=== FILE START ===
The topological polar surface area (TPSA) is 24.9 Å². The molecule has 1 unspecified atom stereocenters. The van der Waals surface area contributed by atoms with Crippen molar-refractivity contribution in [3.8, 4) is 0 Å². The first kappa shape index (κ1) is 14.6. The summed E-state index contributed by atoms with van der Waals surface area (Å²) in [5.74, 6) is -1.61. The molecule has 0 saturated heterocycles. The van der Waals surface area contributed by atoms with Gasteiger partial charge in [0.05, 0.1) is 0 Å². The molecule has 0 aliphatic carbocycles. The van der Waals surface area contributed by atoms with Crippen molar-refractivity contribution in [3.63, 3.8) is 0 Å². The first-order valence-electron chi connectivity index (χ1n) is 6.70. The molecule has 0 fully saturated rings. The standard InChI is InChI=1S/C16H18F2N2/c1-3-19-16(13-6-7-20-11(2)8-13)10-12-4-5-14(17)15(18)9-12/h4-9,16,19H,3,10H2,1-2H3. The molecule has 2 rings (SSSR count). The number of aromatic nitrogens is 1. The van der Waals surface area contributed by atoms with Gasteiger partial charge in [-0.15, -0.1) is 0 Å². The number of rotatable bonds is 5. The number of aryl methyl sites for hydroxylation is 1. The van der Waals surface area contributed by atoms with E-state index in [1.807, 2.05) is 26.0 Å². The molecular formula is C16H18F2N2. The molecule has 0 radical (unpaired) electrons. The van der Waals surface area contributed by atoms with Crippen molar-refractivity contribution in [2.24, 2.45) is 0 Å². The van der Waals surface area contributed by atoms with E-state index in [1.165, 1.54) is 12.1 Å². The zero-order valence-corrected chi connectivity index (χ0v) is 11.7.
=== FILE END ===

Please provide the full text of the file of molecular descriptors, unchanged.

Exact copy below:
The topological polar surface area (TPSA) is 24.9 Å². The molecule has 1 unspecified atom stereocenters. The van der Waals surface area contributed by atoms with Crippen molar-refractivity contribution in [3.8, 4) is 0 Å². The first kappa shape index (κ1) is 14.6. The summed E-state index contributed by atoms with van der Waals surface area (Å²) in [5.74, 6) is -1.61. The molecule has 0 saturated heterocycles. The van der Waals surface area contributed by atoms with Gasteiger partial charge in [0.05, 0.1) is 0 Å². The molecule has 0 aliphatic carbocycles. The van der Waals surface area contributed by atoms with Crippen molar-refractivity contribution in [3.63, 3.8) is 0 Å². The first-order valence-electron chi connectivity index (χ1n) is 6.70. The molecule has 0 fully saturated rings. The standard InChI is InChI=1S/C16H18F2N2/c1-3-19-16(13-6-7-20-11(2)8-13)10-12-4-5-14(17)15(18)9-12/h4-9,16,19H,3,10H2,1-2H3. The molecule has 2 rings (SSSR count). The number of aromatic nitrogens is 1. The van der Waals surface area contributed by atoms with Gasteiger partial charge in [-0.15, -0.1) is 0 Å². The number of rotatable bonds is 5. The number of aryl methyl sites for hydroxylation is 1. The van der Waals surface area contributed by atoms with E-state index in [1.807, 2.05) is 26.0 Å². The molecular formula is C16H18F2N2. The molecule has 0 radical (unpaired) electrons. The van der Waals surface area contributed by atoms with Crippen molar-refractivity contribution in [2.24, 2.45) is 0 Å². The van der Waals surface area contributed by atoms with E-state index in [1.165, 1.54) is 12.1 Å². The zero-order valence-corrected chi connectivity index (χ0v) is 11.7.